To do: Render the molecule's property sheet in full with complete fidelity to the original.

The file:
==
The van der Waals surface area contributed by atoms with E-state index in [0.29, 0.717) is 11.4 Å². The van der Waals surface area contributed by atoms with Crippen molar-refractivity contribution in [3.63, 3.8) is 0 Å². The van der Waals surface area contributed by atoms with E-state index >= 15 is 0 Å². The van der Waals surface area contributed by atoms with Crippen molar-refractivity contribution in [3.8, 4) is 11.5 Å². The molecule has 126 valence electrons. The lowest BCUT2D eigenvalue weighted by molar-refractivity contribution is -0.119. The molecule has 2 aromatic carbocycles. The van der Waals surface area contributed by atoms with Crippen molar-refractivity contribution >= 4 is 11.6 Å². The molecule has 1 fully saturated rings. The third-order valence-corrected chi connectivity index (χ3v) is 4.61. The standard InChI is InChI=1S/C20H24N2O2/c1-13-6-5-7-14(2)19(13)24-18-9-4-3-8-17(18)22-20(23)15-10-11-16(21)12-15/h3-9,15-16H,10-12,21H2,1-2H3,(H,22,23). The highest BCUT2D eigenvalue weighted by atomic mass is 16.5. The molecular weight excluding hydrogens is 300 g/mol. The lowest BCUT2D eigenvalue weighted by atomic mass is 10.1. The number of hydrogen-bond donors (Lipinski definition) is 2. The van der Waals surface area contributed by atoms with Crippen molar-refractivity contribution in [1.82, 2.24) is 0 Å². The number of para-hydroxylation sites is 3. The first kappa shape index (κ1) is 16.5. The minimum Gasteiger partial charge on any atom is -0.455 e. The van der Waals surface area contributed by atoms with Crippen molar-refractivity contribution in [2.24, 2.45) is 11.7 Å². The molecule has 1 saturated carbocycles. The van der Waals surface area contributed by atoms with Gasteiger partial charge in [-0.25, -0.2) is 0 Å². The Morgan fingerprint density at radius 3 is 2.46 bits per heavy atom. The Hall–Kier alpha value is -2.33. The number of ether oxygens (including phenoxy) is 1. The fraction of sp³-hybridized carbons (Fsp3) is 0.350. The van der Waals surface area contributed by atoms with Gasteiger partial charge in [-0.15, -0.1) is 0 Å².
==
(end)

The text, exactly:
The van der Waals surface area contributed by atoms with E-state index in [0.29, 0.717) is 11.4 Å². The van der Waals surface area contributed by atoms with Crippen molar-refractivity contribution in [3.63, 3.8) is 0 Å². The van der Waals surface area contributed by atoms with E-state index >= 15 is 0 Å². The van der Waals surface area contributed by atoms with Crippen molar-refractivity contribution in [3.8, 4) is 11.5 Å². The molecule has 126 valence electrons. The lowest BCUT2D eigenvalue weighted by molar-refractivity contribution is -0.119. The molecule has 2 aromatic carbocycles. The van der Waals surface area contributed by atoms with Crippen molar-refractivity contribution >= 4 is 11.6 Å². The molecule has 1 fully saturated rings. The third-order valence-corrected chi connectivity index (χ3v) is 4.61. The standard InChI is InChI=1S/C20H24N2O2/c1-13-6-5-7-14(2)19(13)24-18-9-4-3-8-17(18)22-20(23)15-10-11-16(21)12-15/h3-9,15-16H,10-12,21H2,1-2H3,(H,22,23). The highest BCUT2D eigenvalue weighted by atomic mass is 16.5. The molecular weight excluding hydrogens is 300 g/mol. The lowest BCUT2D eigenvalue weighted by atomic mass is 10.1. The number of hydrogen-bond donors (Lipinski definition) is 2. The van der Waals surface area contributed by atoms with Crippen molar-refractivity contribution in [1.82, 2.24) is 0 Å². The number of para-hydroxylation sites is 3. The first kappa shape index (κ1) is 16.5. The minimum Gasteiger partial charge on any atom is -0.455 e. The van der Waals surface area contributed by atoms with Crippen molar-refractivity contribution in [2.24, 2.45) is 11.7 Å². The molecule has 1 saturated carbocycles. The van der Waals surface area contributed by atoms with Gasteiger partial charge in [-0.25, -0.2) is 0 Å². The Morgan fingerprint density at radius 3 is 2.46 bits per heavy atom. The Hall–Kier alpha value is -2.33. The number of ether oxygens (including phenoxy) is 1. The fraction of sp³-hybridized carbons (Fsp3) is 0.350. The van der Waals surface area contributed by atoms with Gasteiger partial charge in [-0.15, -0.1) is 0 Å².